“But you wouldn’t recognize those as America’s top threats by looking at its spending priorities, which continue to prioritize the best interests of defense contractors.”

The organization added, “Over the course of a single year, the cost estimate for the nuclear weapons activities budget increased by $113 billion.”

It condemned the US “sea-launched cruise missile” as “destabilizing,” noting, “an adversary could not tell whether a US submarine-launched cruise missile had a nuclear or conventional warhead … Canceling the program would save at least $10 billion over the next 10 years.

“The defense budget submitted by the Biden administration looks very like the Trump administration’s. ... It included more than $12 billion for the F-35 Joint Strike Fighter program … It also largely endorsed the past administration’s destabilizing nuclear weapons plans.”

Biden’s rhetorical about-face masks a foreign policy that is, in all fundamentals in continuity with that of the Trump administration. CNN commentator Fareed Zakaria made this point bluntly in an op-ed ahead of Biden’s speech, declaring “After almost eight months of watching policies, rhetoric and crises, many foreign observers have been surprised —even shocked—to discover that, in area after area, Biden’s foreign policy is a faithful continuation of Donald Trump’s.” Central to this continuity is the doctrine of “great-power competition” and the US-China conflict.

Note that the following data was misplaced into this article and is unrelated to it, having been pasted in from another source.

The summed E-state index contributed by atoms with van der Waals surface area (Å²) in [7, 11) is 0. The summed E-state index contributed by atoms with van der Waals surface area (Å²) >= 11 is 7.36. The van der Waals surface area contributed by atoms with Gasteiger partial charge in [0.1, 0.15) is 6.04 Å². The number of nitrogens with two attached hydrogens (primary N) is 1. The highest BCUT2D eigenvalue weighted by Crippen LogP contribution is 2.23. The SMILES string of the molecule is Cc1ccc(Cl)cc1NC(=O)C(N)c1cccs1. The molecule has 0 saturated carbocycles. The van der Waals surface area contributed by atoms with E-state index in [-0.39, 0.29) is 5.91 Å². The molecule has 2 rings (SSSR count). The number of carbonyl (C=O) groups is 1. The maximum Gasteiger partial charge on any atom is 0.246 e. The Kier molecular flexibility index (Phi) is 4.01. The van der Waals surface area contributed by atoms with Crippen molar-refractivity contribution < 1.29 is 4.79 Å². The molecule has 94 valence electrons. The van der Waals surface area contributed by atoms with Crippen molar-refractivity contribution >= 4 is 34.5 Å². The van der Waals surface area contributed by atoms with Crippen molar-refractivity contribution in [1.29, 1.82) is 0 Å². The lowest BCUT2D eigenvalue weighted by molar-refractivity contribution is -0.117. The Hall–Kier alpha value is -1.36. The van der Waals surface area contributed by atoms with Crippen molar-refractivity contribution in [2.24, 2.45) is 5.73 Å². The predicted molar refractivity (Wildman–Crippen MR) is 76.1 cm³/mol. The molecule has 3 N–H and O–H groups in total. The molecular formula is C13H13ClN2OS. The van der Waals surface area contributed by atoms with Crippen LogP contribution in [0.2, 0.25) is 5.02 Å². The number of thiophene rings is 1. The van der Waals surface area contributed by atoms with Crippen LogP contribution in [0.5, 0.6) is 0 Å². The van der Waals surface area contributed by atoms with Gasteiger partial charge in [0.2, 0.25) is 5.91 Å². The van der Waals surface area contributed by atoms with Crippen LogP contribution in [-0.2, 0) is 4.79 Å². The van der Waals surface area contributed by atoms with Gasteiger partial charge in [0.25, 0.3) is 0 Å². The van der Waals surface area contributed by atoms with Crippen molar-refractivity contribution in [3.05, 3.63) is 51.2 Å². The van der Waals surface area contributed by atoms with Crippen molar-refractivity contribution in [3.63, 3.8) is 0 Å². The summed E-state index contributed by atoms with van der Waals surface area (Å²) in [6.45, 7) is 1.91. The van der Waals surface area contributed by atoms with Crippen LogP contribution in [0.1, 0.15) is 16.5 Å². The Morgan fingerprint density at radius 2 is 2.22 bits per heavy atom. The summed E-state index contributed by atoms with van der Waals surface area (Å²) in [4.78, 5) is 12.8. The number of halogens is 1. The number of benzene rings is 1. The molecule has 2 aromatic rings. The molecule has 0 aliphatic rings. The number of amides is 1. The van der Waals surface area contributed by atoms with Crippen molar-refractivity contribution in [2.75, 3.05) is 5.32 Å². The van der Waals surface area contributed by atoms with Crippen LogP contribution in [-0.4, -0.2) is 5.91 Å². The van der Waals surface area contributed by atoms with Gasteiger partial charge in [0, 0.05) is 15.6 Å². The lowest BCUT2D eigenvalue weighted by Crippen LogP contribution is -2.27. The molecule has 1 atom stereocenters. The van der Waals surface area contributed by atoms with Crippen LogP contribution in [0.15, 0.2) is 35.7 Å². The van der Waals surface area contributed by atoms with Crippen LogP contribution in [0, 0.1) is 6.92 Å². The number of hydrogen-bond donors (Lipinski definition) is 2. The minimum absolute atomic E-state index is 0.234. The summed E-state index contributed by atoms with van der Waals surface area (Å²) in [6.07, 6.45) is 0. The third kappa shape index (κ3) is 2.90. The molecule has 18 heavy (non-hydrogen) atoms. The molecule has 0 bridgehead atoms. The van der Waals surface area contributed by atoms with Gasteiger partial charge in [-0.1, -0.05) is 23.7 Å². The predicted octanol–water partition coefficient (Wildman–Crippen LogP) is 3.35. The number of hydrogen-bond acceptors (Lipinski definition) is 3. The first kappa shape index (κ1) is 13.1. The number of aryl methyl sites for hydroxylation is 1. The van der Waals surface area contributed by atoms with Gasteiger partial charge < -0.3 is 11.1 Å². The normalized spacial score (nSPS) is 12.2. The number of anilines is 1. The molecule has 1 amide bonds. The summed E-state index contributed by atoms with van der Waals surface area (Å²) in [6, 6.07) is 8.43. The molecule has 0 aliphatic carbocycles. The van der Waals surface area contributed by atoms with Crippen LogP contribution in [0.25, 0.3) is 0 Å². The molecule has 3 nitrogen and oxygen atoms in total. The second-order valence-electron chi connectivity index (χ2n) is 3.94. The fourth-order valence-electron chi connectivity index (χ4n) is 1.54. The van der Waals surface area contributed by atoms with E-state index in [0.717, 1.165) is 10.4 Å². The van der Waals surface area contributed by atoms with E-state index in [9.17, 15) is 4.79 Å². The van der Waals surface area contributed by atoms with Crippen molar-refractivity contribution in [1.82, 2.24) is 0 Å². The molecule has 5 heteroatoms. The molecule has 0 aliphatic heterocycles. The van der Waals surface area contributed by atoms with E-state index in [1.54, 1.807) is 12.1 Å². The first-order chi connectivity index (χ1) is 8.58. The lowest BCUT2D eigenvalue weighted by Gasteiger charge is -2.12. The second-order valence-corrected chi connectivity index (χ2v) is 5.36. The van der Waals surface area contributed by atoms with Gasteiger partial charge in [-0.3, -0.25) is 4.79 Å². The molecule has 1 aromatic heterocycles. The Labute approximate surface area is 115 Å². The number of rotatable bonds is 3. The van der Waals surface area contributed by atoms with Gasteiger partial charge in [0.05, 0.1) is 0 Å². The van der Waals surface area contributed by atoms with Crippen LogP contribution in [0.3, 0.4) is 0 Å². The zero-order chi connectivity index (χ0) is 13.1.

But when Biden’s America goes to war, it is in the name of peace. When it fragments the world into trade blocs and military alliances, it is in the name of global unity. In other words, America’s war crimes and conspiracies against peace will be given the label of “human rights.”

For three decades, Washington has used these hollow pretexts to wage wars around the world. From the first Gulf war, sold to the public as stopping Saddam Hussein from snatching babies out of incubators, to bombing Yugoslavia “back to the stone age” to stop “ethnic cleansing,” to the defense of “women’s rights” in Afghanistan, to stopping “weapons of mass destruction” in Iraq, preventing massacres of civilians in Libya and Syria—and the list goes on.

In other words, Biden’s invocation of “human rights” is not a retreat from US wars that have been the greatest drivers of human rights violations, but rather doubling down on a nuclear buildup that threatens the annihilation of mankind.